Local News

  • Town’s water testing fined

    The Tennessee Department of Environment and Conservation fined the town of Oliver Springs last month for committing multiple drinking water violations.

    Despite the penalty, town officials insist the water is safe to drink.

    “I’m drinking it right now,” Town Manager Chris Mason said Friday. “It’s better than bottled water. Nothing is wrong with the quality.”

    According to the state, Oliver Springs gets its water from Bacon Spring. The town serves 2,114 connections and a population of around 5,100 people.

  • FBI LOOKS INTO threats MADE against Dems

    The Federal Bureau of Investigation is reportedly looking into threats that were made against a meeting of the Roane County Democratic Party last week.

    According to Kingston Police Chief Jim Washam, the trouble started on social media.

    A posting on the Facebook group “Happening Now in Roane County” about a regular meeting of the Democratic Party that was to be held at Greenwood School Thursday quickly turned ugly.

  • Come on in — the water’s fine
  • Roane Academy staffer injured in restraint attempt

    A male staff member was injured at Roane Academy on Monday.

    The incident happened around 12:45 p.m.

    According to an E-911 report, the staff member injured his shoulder trying to restrain someone.

    “Looks like his shoulder is out of place,” the report said.

    An ambulance responded and the staffer was taken to Roane Medical Center.

    Roane Academy is at 503 Cardiff Valley Road in the Roane County Industrial Park. The facility houses juveniles for the state.

  • Morgan sex-crime suspect arrested

    A man facing sex crime charges in Morgan County was arrested in Roane County last month.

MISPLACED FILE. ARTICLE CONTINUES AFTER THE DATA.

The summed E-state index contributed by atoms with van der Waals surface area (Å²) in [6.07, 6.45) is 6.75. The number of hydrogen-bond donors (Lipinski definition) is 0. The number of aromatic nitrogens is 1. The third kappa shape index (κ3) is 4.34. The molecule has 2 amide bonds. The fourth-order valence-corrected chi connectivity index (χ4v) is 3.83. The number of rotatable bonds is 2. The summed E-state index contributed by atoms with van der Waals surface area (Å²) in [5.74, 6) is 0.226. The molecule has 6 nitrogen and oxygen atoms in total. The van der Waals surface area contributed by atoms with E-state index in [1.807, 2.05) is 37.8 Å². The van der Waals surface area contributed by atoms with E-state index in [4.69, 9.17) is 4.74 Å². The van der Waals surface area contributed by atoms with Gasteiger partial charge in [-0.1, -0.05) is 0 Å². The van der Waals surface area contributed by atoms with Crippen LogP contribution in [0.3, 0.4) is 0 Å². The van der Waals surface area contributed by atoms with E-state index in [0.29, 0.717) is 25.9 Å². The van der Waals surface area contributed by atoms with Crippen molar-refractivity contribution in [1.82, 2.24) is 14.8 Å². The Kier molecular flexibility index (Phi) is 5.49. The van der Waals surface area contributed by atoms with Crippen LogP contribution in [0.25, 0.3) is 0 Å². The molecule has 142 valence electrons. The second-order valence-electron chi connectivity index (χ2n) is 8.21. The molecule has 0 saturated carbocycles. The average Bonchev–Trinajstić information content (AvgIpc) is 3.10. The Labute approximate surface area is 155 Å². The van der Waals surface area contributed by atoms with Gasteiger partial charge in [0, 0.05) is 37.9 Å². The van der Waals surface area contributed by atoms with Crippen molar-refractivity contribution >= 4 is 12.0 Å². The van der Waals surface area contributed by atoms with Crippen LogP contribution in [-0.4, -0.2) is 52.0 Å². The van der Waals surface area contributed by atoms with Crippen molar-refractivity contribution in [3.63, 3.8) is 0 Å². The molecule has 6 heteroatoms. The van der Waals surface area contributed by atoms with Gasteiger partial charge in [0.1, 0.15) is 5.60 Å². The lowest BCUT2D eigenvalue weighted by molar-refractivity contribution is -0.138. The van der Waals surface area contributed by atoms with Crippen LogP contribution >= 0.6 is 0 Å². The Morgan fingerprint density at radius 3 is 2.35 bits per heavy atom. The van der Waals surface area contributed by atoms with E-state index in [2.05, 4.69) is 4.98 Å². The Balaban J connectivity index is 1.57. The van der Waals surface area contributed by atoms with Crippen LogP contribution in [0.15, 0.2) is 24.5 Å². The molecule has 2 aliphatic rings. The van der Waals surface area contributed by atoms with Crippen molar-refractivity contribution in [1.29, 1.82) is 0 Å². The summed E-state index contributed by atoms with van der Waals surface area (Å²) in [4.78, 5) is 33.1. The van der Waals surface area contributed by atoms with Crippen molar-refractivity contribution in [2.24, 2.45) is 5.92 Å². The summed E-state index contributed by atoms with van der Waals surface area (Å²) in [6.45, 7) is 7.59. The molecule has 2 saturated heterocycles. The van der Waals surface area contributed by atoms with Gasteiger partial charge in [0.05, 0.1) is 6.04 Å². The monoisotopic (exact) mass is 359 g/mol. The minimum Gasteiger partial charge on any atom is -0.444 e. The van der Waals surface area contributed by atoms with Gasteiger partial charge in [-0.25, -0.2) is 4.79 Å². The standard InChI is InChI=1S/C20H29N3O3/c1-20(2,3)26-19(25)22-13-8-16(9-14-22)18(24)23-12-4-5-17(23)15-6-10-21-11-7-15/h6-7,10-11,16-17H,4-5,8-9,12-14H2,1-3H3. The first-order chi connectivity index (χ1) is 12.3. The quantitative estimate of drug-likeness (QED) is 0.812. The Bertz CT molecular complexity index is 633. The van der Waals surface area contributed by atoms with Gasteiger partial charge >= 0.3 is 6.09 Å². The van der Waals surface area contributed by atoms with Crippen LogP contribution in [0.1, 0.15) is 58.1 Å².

Aaron Bruce Reynolds was indicted by the Morgan County grand jury on six felony counts, five for sexual exploitation of a minor and one for aggravated sexual exploitation of a minor.

  • Nurse says patient’s son fired gun in house

    A home health-care nurse told police that her client’s son fired a gun inside an Oliver Springs residence on Tuesday.

    Billy Lee Edwards Jr. is facing charges in the incident, which happened at 157 Simpson Lane, according to the Roane County Sheriff’s Office report.

    “On scene I made contact with Linda Edwards, who stated that her home-health nurse was there, and her son became angry and threatened to kill the employees at the Clinton office,” the report said.

  • ‘IT’S OVER’

    Roane County Board of Education Member Darrell “Drack” Langley appeared in court Tuesday to settle his DUI case.

    He pleaded guilty to the lesser charge of reckless driving.

    “It’s over,” Langley said, when asked if he had any comments about the case.

    Langley was fined $500. He also must attend DUI school, perform 60 hours of community service and have an ignition interlock device installed on his personal vehicle.

    Langley’s attorney, Pat Cooley, worked out the deal with the state.


    Overcrowding problems at the Roane County Jail don’t appear to be getting better.

    “We reached our all time high last week of 275,” Sheriff Jack Stockton said.

    The jail is certified to hold only 170 inmates. With so many people in custody, violence is on the rise, Stockton said.

    “The fights are getting more and more frequent now inside the jail,” he said. “I guess that’s to be expected in confined quarters and too many inmates.”

  • New group to study pain management

    Tennessee Gov. Bill Haslam last week named members to the Tennessee Commission on Pain and Addiction Medicine Education.

    The commission, established by executive order as part of the TN Together plan to help end the opioid epidemic, is charged with developing competencies for Tennessee’s medical educational institutions to address proper treatment for pain, safe and effective prescribing practices, and proper diagnoses and treatment for individuals abusing or misusing controlled substances.

  • UT-Battelle savings to cost schools

    The Roane County Board of Education has a history of taking preemptive stances on legislation that could impact the school system.

    That apparently didn’t happen with Public Chapter 504.

    The state law, which school officials contend could wreak financial havoc on the school system, took effect on July 1, 2015.

    The school board didn’t pass a resolution expressing concerns about it until Jan. 25. The law was on the books for more than two-and-a-half years by that time.